“The capacity does exist out there to make this work,” says Hancock. “The immediate demand could be met. The use of private labs for the analysis of reference samples taken from arrestees would be a short-term solution, but they are used everywhere else and it is regarded as international best practice.”

But there remains a need for more qualified personnel within the SAPF and to that end, Hancock, as part of an initiative funded by the sponsors of the DNA Project, has been instrumental in developing a post-graduate qualification in forensic DNA analysis so that the state will have access to well-qualified personnel. This degree is already being offered at the University of the Free State and will be offered next year at the University of Cape Town. “The course material is freely available to any South African post-graduate institution,” she says.

Although the draft bill might be on hold, the DNA Project is promoting and publicising the use of DNA analysis in the fight against crime. The DNA Project is a non-profit, public-benefit organisation lobbying for the expansion of a national DNA database and it proposes that DNA profiles be created from DNA samples collected from crime scenes and from all those suspected or convicted of a crime.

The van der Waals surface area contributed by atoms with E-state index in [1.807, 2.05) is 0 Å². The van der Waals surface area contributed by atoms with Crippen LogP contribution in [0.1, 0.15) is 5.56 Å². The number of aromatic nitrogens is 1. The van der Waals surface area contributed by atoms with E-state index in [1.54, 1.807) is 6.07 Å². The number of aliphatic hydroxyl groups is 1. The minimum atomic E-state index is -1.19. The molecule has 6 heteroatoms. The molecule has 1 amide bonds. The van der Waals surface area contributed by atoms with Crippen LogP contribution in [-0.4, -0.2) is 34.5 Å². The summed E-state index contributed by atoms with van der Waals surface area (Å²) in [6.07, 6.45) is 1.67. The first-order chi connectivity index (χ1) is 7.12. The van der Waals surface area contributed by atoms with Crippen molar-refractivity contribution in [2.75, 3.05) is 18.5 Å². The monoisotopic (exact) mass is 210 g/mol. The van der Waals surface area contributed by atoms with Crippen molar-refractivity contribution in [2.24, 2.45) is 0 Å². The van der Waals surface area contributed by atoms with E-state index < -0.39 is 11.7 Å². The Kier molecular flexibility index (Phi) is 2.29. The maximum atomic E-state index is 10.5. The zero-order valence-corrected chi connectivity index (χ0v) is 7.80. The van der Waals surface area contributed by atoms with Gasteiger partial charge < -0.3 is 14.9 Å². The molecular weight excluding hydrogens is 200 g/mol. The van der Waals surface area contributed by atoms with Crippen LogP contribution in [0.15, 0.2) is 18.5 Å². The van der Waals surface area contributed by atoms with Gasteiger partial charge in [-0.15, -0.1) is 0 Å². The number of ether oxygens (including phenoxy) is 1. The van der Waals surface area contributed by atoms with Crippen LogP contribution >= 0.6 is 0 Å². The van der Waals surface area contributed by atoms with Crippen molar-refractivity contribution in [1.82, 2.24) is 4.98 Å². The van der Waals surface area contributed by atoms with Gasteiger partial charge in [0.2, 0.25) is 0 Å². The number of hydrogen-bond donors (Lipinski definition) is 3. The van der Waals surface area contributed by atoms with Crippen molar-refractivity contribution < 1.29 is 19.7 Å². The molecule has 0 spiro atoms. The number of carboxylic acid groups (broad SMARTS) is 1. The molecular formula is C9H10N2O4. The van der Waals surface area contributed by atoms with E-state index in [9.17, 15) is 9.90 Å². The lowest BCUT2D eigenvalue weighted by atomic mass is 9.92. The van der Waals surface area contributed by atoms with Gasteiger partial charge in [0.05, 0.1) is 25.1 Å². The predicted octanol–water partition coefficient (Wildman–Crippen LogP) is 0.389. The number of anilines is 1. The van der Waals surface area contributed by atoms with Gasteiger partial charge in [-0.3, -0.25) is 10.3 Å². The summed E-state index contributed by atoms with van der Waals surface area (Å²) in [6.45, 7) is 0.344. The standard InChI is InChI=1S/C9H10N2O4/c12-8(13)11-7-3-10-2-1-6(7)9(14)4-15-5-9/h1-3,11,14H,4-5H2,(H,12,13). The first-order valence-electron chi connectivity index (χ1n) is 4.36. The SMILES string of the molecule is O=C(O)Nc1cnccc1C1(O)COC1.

“In this country, such a database would be hugely beneficial because of the number of criminals who reoffend,” says Hancock. “If you get them on the database the first time they commit an offence, then if you don’t convict them for their first offence you will hopefully do so when they reoffend.”

The DNA Project has just launched a new campaign aimed at promoting DNA awareness in South Africa. “We are primarily targeting community police forums and security companies,” says Hancock.